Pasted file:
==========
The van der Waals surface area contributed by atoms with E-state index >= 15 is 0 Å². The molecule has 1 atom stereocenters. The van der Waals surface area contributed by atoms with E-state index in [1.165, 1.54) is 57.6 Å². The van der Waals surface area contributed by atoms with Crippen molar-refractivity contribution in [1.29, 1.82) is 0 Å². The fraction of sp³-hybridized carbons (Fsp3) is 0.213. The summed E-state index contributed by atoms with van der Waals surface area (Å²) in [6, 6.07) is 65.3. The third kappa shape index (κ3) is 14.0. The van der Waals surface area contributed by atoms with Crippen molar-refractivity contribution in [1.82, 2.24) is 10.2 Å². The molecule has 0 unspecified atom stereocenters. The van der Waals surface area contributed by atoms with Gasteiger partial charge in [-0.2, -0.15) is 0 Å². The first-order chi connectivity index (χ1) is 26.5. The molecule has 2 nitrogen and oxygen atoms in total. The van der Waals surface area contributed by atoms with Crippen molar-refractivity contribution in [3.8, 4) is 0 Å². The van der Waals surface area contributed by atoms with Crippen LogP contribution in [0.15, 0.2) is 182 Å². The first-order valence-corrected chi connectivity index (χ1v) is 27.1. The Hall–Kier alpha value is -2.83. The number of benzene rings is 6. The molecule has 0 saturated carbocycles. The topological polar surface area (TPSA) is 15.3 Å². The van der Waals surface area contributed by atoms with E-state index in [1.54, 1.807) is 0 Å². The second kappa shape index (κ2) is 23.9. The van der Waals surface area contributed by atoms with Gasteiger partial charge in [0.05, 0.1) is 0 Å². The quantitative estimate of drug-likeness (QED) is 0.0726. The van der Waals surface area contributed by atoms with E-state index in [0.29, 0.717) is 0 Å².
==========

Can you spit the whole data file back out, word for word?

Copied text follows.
The van der Waals surface area contributed by atoms with E-state index >= 15 is 0 Å². The molecule has 1 atom stereocenters. The van der Waals surface area contributed by atoms with E-state index in [1.165, 1.54) is 57.6 Å². The van der Waals surface area contributed by atoms with Crippen molar-refractivity contribution in [1.29, 1.82) is 0 Å². The fraction of sp³-hybridized carbons (Fsp3) is 0.213. The summed E-state index contributed by atoms with van der Waals surface area (Å²) in [6, 6.07) is 65.3. The third kappa shape index (κ3) is 14.0. The van der Waals surface area contributed by atoms with Crippen molar-refractivity contribution in [1.82, 2.24) is 10.2 Å². The molecule has 0 unspecified atom stereocenters. The van der Waals surface area contributed by atoms with Gasteiger partial charge in [-0.2, -0.15) is 0 Å². The first-order chi connectivity index (χ1) is 26.5. The molecule has 2 nitrogen and oxygen atoms in total. The van der Waals surface area contributed by atoms with Crippen molar-refractivity contribution in [3.8, 4) is 0 Å². The van der Waals surface area contributed by atoms with Crippen LogP contribution in [0.15, 0.2) is 182 Å². The first-order valence-corrected chi connectivity index (χ1v) is 27.1. The Hall–Kier alpha value is -2.83. The number of benzene rings is 6. The molecule has 0 saturated carbocycles. The topological polar surface area (TPSA) is 15.3 Å². The van der Waals surface area contributed by atoms with E-state index in [1.54, 1.807) is 0 Å². The second kappa shape index (κ2) is 23.9. The van der Waals surface area contributed by atoms with Gasteiger partial charge in [0.05, 0.1) is 0 Å². The quantitative estimate of drug-likeness (QED) is 0.0726. The van der Waals surface area contributed by atoms with E-state index in [0.29, 0.717) is 0 Å².